Then high school teammates at Southern California high school power Long Beach Poly, they got to talking about playing against each other in college.
"He was like, ‘Yeah, I'm going to run you over,'" Brown said. "We're finally about to play each other, it's going to be fun."
UCLA (7-2, 4-2 Pac-12) continues its pursuit of the Pac-12 South title when it hosts bowl-eligible Washington State (6-3, 4-2) Saturday in what will be WSU coach Mike Leach's first time coaching at the Rose Bowl.
Wicks and Brown, both redshirt sophomores, have quietly emerged as key players in important roles.
Wicks leads the Cougars with 415 yards rushing to go along with 27 receptions for 127 yards. His physical, yet elusive, running style and ability to catch the ball out of the backfield has allowed him to become the most productive running back the Cougars have had since Leach took over in 2012.
"The few times they run it, he's getting the ball," Brown said. "He's a hard runner. I remember going against him in practice back in the day in high school. He's a hard guy to bring down. He runs mean."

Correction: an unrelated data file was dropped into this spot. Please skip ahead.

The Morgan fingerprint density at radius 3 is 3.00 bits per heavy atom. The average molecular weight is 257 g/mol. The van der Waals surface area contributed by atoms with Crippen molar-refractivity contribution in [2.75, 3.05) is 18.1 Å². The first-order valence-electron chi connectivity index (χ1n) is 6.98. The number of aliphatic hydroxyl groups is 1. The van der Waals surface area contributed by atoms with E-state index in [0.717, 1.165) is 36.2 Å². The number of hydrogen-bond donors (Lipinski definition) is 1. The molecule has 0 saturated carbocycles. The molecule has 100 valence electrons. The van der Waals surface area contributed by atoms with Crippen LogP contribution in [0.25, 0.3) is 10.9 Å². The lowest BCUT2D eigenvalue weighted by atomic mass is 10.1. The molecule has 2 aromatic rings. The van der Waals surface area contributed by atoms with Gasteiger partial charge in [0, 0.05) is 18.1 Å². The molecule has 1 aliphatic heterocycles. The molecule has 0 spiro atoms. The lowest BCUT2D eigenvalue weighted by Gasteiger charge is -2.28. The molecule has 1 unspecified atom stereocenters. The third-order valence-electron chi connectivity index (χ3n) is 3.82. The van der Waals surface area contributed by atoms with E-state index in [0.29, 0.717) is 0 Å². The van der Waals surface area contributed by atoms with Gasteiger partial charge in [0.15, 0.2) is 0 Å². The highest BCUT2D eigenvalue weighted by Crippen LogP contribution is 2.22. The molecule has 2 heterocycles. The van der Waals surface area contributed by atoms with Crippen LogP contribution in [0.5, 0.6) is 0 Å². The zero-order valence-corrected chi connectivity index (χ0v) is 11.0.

Brown, UCLA's leading tackler with 59, said they're both a part of a group text-message chat that included a lot of good-natured trash talk earlier in the season. This week, though, he's going dark.
"I'm ignoring him," Brown said.
With three games left, UCLA controls its destiny in the Pac-12 South, but none of them are gimmes. The Cougars, who sit in second place in the Pac-12 North, are perhaps the surprise of the conference having won six of eight games since their opening-week loss to FCS Portland State. Quarterback Luke Falk leads the nation with 3,736 passing yards and Monday, for the third time this year, was named Pac-12 Offensive Player of the Week after throwing for 497 yards and five touchdowns in WSU's 38-24 win against Arizona State.
The Bruins have South-leading Utah the following week before their rivalry game with USC, which is tied with UCLA, a game back of the Utes.